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Minerva Chirurgica 2020 June;75(3):141-52

DOI: 10.23736/S0026-4733.20.08228-0


language: English

Laparoscopic cholecystectomy: which predicting factors of conversion? Two Italian center’s studies

Samuele VACCARI 1, Maurizio CERVELLERA 1, Augusto LAURO 1 , Giorgio PALAZZINI 2, Roberto CIROCCHI 3, Arben GJATA 4, Arvin DIBRA 4, Alessandro USSIA 1, Manuela BRIGHI 1, Elton ISAJ 1, Ervis AGASTRA 1, Giovanni CASELLA 2, Filippo M. DI MATTEO 2, Alberto SANTORO 2, Laura FALVO 2, Danilo TARRONI 2, Vito D’ANDREA 2, Valeria TONINI 1

1 Department of Emergency Surgery, St. Orsola University Hospital, Alma Mater Studiorum, Bologna, Italy; 2 Department of Surgical Sciences, Umberto I University Hospital, Sapienza University, Rome, Italy; 3 St. Maria University Hospital, Terni, Italy; 4 Department of General Surgery, University of Medicine, Tirana, Albania

BACKGROUND: Laparoscopic cholecystectomy represents the gold standard technique for the treatment of lithiasic gallbladder disease. Although it has many advantages, laparoscopic cholecystectomy is not risk-free and in special situations there is a need for conversion into an open procedure, in order to minimize postoperative complications and to complete the procedure safely. The aim of this study was to identify factors that can predict the conversion to open cholecystectomy.
METHODS: We analyzed 1323 patients undergoing laparoscopic cholecystectomy over the last five years at St. Orsola University Hospital-Bologna and Umberto I University Hospital-Rome. Among these, 116 patients (8.7%) were converted into laparotomic cholecystectomy. Clinical, demographic, surgical and pathological data from these patients were included in a prospective database. A univariate analysis was performed followed by a multivariate logistic regression.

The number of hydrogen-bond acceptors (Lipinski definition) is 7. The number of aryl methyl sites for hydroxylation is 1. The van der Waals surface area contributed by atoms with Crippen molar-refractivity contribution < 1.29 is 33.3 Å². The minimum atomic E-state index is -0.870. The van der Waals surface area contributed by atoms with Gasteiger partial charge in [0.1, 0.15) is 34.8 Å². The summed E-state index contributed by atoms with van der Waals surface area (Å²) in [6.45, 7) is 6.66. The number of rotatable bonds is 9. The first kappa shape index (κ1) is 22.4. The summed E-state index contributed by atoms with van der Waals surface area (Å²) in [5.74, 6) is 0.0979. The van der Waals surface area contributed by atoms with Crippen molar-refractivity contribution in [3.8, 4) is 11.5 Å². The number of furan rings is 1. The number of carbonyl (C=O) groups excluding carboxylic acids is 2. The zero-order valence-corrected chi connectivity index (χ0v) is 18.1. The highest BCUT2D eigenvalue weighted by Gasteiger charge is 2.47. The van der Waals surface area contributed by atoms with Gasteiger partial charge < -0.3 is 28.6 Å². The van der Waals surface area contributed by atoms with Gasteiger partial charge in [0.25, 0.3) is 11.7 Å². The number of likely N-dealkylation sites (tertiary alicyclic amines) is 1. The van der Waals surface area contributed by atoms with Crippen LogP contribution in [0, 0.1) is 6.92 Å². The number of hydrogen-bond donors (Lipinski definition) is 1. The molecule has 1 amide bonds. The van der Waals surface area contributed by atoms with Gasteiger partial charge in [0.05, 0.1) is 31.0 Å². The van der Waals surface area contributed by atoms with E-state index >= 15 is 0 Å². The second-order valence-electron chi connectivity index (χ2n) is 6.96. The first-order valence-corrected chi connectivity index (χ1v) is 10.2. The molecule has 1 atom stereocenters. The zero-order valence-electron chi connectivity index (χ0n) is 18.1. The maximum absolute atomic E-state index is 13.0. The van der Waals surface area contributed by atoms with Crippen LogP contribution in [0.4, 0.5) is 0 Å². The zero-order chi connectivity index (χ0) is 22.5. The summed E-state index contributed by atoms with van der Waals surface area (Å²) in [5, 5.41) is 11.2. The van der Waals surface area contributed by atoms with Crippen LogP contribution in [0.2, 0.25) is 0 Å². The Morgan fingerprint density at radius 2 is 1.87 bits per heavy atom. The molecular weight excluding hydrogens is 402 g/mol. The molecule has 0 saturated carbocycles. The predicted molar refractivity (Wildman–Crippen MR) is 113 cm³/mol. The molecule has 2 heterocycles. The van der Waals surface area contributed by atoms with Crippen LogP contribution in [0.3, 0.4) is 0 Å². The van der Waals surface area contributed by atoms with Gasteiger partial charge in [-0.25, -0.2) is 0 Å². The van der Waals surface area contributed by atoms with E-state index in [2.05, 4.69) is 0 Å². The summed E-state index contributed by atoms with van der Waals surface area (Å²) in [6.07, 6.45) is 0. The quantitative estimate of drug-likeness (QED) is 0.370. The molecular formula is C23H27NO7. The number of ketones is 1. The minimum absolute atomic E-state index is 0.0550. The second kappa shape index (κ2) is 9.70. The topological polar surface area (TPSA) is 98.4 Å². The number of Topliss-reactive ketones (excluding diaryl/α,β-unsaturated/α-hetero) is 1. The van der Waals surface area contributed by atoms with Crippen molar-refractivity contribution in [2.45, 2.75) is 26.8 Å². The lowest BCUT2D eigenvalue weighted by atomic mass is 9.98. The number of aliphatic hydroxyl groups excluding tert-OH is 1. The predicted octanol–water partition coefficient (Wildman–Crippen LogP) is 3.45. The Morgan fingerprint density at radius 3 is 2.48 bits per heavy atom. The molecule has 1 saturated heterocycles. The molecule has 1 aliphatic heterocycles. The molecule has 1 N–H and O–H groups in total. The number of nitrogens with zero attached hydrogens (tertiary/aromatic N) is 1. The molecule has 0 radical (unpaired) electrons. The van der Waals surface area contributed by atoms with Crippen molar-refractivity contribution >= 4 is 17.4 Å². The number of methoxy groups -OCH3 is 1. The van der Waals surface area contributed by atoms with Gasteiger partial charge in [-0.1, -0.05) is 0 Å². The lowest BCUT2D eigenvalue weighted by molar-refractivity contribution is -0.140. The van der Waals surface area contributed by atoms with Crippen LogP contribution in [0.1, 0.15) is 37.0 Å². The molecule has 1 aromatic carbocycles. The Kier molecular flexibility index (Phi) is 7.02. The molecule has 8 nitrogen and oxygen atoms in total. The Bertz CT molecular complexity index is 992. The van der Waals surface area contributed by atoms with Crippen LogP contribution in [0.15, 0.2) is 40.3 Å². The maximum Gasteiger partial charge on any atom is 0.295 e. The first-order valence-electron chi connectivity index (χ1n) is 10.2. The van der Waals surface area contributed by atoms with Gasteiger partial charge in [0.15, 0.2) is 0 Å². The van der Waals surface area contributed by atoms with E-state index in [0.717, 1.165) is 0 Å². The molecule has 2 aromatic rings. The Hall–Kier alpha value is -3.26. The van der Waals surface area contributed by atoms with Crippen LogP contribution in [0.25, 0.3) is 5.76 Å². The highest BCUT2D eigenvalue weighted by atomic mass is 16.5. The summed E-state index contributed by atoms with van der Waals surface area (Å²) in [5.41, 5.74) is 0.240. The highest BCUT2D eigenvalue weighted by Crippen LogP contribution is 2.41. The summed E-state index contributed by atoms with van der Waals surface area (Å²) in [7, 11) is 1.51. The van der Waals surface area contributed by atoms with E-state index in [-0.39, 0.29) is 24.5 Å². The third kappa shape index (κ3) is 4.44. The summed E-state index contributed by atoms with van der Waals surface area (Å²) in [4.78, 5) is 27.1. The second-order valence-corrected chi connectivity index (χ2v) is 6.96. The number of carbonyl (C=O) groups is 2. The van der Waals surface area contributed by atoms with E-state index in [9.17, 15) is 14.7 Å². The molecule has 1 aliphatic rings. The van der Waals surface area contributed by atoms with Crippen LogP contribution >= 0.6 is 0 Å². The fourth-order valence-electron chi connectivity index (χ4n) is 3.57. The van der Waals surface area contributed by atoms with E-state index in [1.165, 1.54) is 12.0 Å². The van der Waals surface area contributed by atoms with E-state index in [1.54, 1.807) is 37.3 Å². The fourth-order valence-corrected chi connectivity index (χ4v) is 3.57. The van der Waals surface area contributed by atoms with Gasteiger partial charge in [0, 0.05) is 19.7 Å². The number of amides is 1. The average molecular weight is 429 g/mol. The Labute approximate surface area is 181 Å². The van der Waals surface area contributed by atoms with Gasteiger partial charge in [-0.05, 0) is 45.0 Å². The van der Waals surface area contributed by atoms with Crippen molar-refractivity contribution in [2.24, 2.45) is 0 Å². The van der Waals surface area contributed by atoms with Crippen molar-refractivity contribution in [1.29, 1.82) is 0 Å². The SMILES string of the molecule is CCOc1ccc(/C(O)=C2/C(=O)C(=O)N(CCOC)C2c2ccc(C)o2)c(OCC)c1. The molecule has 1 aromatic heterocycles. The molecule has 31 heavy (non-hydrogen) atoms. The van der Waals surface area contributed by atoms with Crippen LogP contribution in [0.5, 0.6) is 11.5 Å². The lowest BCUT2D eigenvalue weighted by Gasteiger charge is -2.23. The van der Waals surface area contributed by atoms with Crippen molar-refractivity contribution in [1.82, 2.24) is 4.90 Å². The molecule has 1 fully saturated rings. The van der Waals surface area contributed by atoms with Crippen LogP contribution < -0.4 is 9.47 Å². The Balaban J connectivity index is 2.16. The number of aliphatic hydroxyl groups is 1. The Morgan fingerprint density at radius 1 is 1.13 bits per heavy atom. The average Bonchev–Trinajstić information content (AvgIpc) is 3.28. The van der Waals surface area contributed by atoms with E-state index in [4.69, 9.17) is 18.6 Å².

RESULTS: On univariate analysis, the factors significantly correlated with conversion to open were the ASA score higher than 3 and the comorbidity, specifically cardiovascular disease, diabetes and chronic renal failure (P<0.001). Patients with a higher mean age had a higher risk of conversion to open (61.9±17.1 vs. 54.1±15.2, P<0.001). Previous abdominal surgery and previous episodes of cholecystitis and/or pancreatitis were not statistically significant factors for conversion. There were four deaths in the group of converted patients and two in the laparoscopic group (P<0.001). Operative morbility was higher in the conversion group (22% versus 8%, P<0.001). Multivariate analysis showed that the factors significantly correlated to conversion were: age <65 years old (P=0.031 OR: 1.6), ASA score 3-4 (P=0.013, OR:1.8), history of ERCP (P=0.16 OR:1.7), emergency procedure (P=0.011, OR:1.7); CRP higher than 0,5 (P<0.001, OR:3.3), acute cholecystitis (P<0.001, OR:1.4). Further multivariate analysis of morbidity, postoperative mortality and home discharge showed that conversion had a significant influence on overall post-operative complications (P=0.011, OR:2.01), while mortality (P=0.143) and discharge at home were less statistically influenced.
CONCLUSIONS: Our results show that most of the independent risk factors for conversion cannot be modified by delaying surgery. Many factors reported in the literature did not significantly impact conversion rates in our results.

KEY WORDS: Cholecystectomy, laparoscopic; Gallbladder diseases; Conversion to open surgery

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